[ Parent ]
Another side effect is that the subsidized 1st world food sold at prices that undercuts the farmers in the 3rd world causes them to go broke and want to immigrate to the 1st world. Basic cause of the US "illegal immigration" problem.
by asdf on Mon Nov 1st, 2021 at 03:50:08 PM EST
See also: New Zealand, where agriculture is our biggest polluter, yet has evaded emissions reduction policies for nearly 20 years (while increasing its emissions by nearly 20%), and produces regular reports claiming that their industry (and the country) will be bankrupted if they're required to do anything. Though now they're getting into increasingly fringe theories - GWP*, denial that methane causes warming, opposition to reforestation, credit for soil carbon from grass - to justify their inaction, while threatening to invade towns in the middle of a pandemic next month over policies which might finally limit their pollution.
by IdiotSavant on Tue Nov 2nd, 2021 at 01:30:41 AM EST
Arthur Anderson created the sword upon which they impaled themselves with Enron. Would that a similar fate befall KPMG.


"It is not necessary to have hope in order to persevere."
by ARGeezer (ARGeezer a in a circle eurotrib daught com) on Tue Nov 2nd, 2021 at 03:25:33 PM EST
They really are guns for hire, creating low quality research work for high fees to bolster someone's pre-existing agenda.  Why the media still give them any credibility is beyond me.

Index of Frank's Diaries
by Frank Schnittger (mail Frankschnittger at hot male dotty communists) on Tue Nov 2nd, 2021 at 09:10:51 PM EST
[ Parent ]
Arthur Anderson is ded, smote by Enron
You may be thinking of Accenture?
by Cat on Wed Nov 3rd, 2021 at 08:04:38 PM EST
[ Parent ]
by Frank Schnittger (mail Frankschnittger at hot male dotty communists) on Wed Nov 3rd, 2021 at 10:30:45 PM EST
[ Parent ]
Climate change and future of farming
Sir, - I refer to the opinion piece by Prof Alan Matthews headlined "Farmers need the right incentives to reduce emissions" (Opinion, November 1st).

Within the article he makes specific reference to a report commissioned by the Irish Farmers Journal into the impact of sectoral emissions reduction targets for agriculture.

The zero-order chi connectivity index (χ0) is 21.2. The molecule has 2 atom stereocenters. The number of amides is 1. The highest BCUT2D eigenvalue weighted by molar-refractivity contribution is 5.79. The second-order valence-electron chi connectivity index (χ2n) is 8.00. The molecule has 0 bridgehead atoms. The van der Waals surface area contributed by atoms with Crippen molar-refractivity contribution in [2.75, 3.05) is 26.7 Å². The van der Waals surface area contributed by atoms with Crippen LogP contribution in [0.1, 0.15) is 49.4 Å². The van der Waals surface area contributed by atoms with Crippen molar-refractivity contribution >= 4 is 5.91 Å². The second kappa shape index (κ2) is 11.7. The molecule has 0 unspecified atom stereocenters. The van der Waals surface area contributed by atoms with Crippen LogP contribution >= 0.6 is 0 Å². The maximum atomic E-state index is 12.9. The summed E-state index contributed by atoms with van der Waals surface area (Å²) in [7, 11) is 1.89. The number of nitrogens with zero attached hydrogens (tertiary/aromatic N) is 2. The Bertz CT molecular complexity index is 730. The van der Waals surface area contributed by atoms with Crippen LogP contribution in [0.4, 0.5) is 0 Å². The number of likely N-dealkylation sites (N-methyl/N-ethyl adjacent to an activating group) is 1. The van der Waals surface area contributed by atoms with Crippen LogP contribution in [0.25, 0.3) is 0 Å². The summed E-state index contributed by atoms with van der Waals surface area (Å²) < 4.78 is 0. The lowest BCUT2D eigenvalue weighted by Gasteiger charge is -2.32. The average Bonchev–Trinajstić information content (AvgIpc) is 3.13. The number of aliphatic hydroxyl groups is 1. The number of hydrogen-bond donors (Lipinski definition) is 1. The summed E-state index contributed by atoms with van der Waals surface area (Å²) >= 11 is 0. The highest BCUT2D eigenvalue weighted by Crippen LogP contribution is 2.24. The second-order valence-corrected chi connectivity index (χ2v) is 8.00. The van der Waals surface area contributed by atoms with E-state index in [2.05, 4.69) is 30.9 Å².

Nowhere does the report, produced by KPMG, state that the Government should delay the urgent action to reduce agricultural emissions. To suggest otherwise is merely an attempt to distract from the findings of the report.

The purpose of the KPMG analysis was to demonstrate the significant financial impact that sectoral emissions targets could have on farm incomes and the rural economy within the current policy framework.

The findings show that if the Government sets an emissions reduction target beyond the scope of existing technologies, then it must also come forward with a new policy and financial framework that delivers a just transition for farmers and rural communities.

We cannot expect farmers to accept an emission reduction target that could devastate their income in the hope of some new revenue stream emerging over time.

- Yours, etc,

JUSTIN McCARTHY,

Editor and CEO,

Irish Farmers Journal.



Index of Frank's Diaries
by Frank Schnittger (mail Frankschnittger at hot male dotty communists) on Wed Nov 3rd, 2021 at 08:38:13 AM EST
Excellent project Green Energy in solidarity with farming ...

Energy positive: how Denmark's Samsø island switched to zero carbon

by Oui on Wed Nov 3rd, 2021 at 10:30:58 PM EST
[ Parent ]
There is a new trend in the climate alarmist community: don't be an alarmist. Apparently the idea is that by talking about climate change, you can change minds and hope to avert catastrophe. It is said to be a better approach than pointing out disaster scenarios all the time.

I'm not sure I'm convinced.

by asdf on Fri Nov 19th, 2021 at 04:04:26 PM EST